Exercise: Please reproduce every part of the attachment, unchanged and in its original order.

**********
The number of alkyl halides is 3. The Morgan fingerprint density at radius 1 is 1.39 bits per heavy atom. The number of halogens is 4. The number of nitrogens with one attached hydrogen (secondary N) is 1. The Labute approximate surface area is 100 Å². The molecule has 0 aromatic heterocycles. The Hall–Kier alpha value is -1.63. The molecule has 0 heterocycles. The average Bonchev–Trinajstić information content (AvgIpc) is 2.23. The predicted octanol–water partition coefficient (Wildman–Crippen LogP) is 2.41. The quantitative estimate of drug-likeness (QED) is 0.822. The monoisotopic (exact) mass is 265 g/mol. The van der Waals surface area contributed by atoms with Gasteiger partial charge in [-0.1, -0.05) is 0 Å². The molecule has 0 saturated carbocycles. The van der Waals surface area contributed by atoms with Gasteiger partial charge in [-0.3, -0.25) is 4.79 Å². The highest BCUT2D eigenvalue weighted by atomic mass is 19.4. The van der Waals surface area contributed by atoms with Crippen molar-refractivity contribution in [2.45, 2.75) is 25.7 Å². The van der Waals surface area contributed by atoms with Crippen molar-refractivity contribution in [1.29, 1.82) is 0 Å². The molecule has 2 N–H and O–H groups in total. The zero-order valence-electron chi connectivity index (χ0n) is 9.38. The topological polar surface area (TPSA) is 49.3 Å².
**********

The number of alkyl halides is 3. The Morgan fingerprint density at radius 1 is 1.39 bits per heavy atom. The number of halogens is 4. The number of nitrogens with one attached hydrogen (secondary N) is 1. The Labute approximate surface area is 100 Å². The molecule has 0 aromatic heterocycles. The Hall–Kier alpha value is -1.63. The molecule has 0 heterocycles. The average Bonchev–Trinajstić information content (AvgIpc) is 2.23. The predicted octanol–water partition coefficient (Wildman–Crippen LogP) is 2.41. The quantitative estimate of drug-likeness (QED) is 0.822. The monoisotopic (exact) mass is 265 g/mol. The van der Waals surface area contributed by atoms with Gasteiger partial charge in [-0.1, -0.05) is 0 Å². The molecule has 0 saturated carbocycles. The van der Waals surface area contributed by atoms with Gasteiger partial charge in [-0.3, -0.25) is 4.79 Å². The highest BCUT2D eigenvalue weighted by atomic mass is 19.4. The van der Waals surface area contributed by atoms with Crippen molar-refractivity contribution in [2.45, 2.75) is 25.7 Å². The van der Waals surface area contributed by atoms with Crippen molar-refractivity contribution in [1.29, 1.82) is 0 Å². The molecule has 2 N–H and O–H groups in total. The zero-order valence-electron chi connectivity index (χ0n) is 9.38. The topological polar surface area (TPSA) is 49.3 Å².